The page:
Very little news is coming out of Europe, which has prompted speculators to shift their focus to weather in South America rather than the debt crisis. Conditions are dryer than normal, especially in Argentina, which has created a surge in grain futures. During the holidays, volume tends to be thin as commercial activity dries up and can lead to exaggerated price swings. This season is no exception as corn prices have risen 12.1 percent in a two-week period. While a reduction in South America’s corn crop is possible, world stocks are sufficient to meet demand. Export inspections were 39.0 MB with cumulative shipments running 6 percent behind a year ago. The trend following funds continue to reduce their longs as their position has fallen 30 MB to 220 MB. Meanwhile, the index funds added 30 MB to their long futures increasing them to 1.820 BB.
December corn closed higher for eight consecutive sessions before peaking on Wednesday at 646.25. Additional resistance is at 650-655. Open interest declined on the rally meaning that it is short covering, not new buying. Bulls beware! The short-term cycle points to a top occurring by January 3rd. Meanwhile, a close below 630 suggests that the recovery is over. As it stands now, an irregular correction appears to be developing from the October low at 586, the high made in November at 676.25, and the low made earlier this month at 576.25. Once it is complete, the downtrend should resume. The long-term wave pattern points to a decline to 530, while a more bearish outlook shows the potential for a sell-off to 475 or 440. Currently, the cycles indicate a more important bottom developing on January 25th or during the period of February 7th-10th. In January, corn futures are lower 52 percent of the time. Next week, the odds are 70 percent that March corn will be down.
Soybean futures have rallied 10 percent during the past couple of weeks fueled by dryness in South America. Although rain has fallen, it has not met the bulls’ satisfaction. Volume is light because of the holidays, which is allowing speculators to have their way, as cash sales are lacking to offset buying interest. Meanwhile, export inspections were 38.2 MB and trail last year by 32 percent. China took 30.8 MB or 80 percent of shipments. Right now, traders are betting that if a shortfall in South America occurs, it could increase demand for U.S. soybeans. Meanwhile, the trend following funds have reduced their short position 20 MB to 60 MB, while the index funds increased their longs 15 MB to 800 MB.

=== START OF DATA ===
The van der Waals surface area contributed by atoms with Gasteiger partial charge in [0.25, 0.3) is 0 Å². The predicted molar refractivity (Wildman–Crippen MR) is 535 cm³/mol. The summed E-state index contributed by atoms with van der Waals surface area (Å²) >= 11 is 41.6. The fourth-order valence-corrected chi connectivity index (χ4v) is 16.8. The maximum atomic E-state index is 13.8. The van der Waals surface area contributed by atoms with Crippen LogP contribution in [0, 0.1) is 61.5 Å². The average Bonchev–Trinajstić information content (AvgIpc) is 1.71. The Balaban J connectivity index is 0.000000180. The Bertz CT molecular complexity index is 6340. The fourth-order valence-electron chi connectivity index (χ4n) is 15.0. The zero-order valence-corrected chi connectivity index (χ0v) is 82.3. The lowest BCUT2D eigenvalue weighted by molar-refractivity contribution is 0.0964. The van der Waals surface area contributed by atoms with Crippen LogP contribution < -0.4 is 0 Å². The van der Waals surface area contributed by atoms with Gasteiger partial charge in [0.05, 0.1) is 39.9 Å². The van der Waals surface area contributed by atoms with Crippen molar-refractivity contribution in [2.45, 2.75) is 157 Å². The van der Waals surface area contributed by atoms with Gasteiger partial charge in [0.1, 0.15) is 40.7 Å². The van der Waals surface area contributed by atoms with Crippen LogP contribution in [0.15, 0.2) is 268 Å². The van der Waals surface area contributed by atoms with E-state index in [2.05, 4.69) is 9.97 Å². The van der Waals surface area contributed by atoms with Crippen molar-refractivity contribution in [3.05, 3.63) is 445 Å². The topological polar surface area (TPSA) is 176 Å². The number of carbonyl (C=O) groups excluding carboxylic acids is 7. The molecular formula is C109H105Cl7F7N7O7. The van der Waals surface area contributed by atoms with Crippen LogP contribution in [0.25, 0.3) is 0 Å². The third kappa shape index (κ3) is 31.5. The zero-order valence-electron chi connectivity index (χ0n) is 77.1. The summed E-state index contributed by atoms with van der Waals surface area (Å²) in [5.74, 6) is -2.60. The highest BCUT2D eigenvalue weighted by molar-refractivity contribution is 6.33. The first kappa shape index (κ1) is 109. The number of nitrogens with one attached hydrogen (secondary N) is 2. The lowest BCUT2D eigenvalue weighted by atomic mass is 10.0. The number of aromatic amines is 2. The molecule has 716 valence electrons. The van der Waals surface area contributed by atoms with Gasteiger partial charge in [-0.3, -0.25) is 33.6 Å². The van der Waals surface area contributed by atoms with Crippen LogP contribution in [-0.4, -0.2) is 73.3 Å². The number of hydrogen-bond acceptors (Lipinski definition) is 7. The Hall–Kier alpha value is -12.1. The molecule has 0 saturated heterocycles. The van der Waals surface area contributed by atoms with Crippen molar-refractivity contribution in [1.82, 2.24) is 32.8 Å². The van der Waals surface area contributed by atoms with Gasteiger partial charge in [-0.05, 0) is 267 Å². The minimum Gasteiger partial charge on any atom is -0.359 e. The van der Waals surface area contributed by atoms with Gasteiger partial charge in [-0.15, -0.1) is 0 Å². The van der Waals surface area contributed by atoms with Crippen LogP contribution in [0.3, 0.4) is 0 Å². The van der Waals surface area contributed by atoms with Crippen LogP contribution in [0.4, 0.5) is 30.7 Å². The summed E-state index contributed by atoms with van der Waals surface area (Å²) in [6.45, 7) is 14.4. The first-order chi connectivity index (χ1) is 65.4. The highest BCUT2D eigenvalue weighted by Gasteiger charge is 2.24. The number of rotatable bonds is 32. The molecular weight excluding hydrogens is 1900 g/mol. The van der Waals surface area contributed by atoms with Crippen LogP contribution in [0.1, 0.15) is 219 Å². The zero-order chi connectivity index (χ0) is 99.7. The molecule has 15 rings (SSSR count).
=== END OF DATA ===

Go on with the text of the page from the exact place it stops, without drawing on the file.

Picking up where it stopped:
March soybeans are following a pattern similar to corn in that prices rose nine consecutive sessions where a candlestick top developed on Wednesday at 1218.75. Open interest declined on the rally, which means that it is not new buying, but rather, short covering. The recovery may be over, but unless there is a close below 1193, a rally to 1232 or 1243 cannot be ruled out. The short-term cycles point to a top occurring by January 3rd. Once the recovery is complete, the downtrend should resume with the long-term pattern showing the potential for a sell-off to 1060 or possibly 980. Right now, the cycles are not clear on a bottom, but one could occur on January 31st or February 9th which coincides with a seasonal low. In January, soybean futures are lower 73 percent of the time. Next week, the odds are even as to whether March futures will be higher or lower.
Wheat futures are riding higher on the coattail of corn and soybeans although world stocks are climbing. Meanwhile, conditions in the southern Plains are improving from recent rain and snowfall. Export inspections were 13.4 MB and are running 10 percent below a year ago. At this time, the major supportive influence for wheat, which could cause additional price strength, is that the trend following funds are short 420 MB. This is just below the record of 435 MB set a few weeks ago. Meanwhile, the index funds are long 925 MB.
March wheat rose for eight straight sessions where a top occurred on Wednesday at 656. If it is exceeded, there is a chance of working higher to 661-667 before the rally from the low made earlier this month at 577.25 ends. Be alert for a top that could occur by January 4th. Unless prices close beyond 689, we are subject to a decline to 530. Meanwhile, a close past 689 breaks the series of lower highs and lower lows that have been unfolding from the contract high at 994.75 and turns the trend higher. In January, wheat futures are higher 52 percent of the time. Next week, the odds are 60 percent that March wheat will be lower.
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Comments and suggestions are provided for information purposes only. Information contained herein is obtained from sources believed to be reliable but not guaranteed to its accuracy or completeness. Readers using the information contained herein are responsible for their own actions. No presentations can be made that recommendations will be profitable or that they will not result in losses. This information is neither an offer to sell nor solicitation to buy of the commodity futures mentioned herein. The writer may be trading in the commodities mentioned.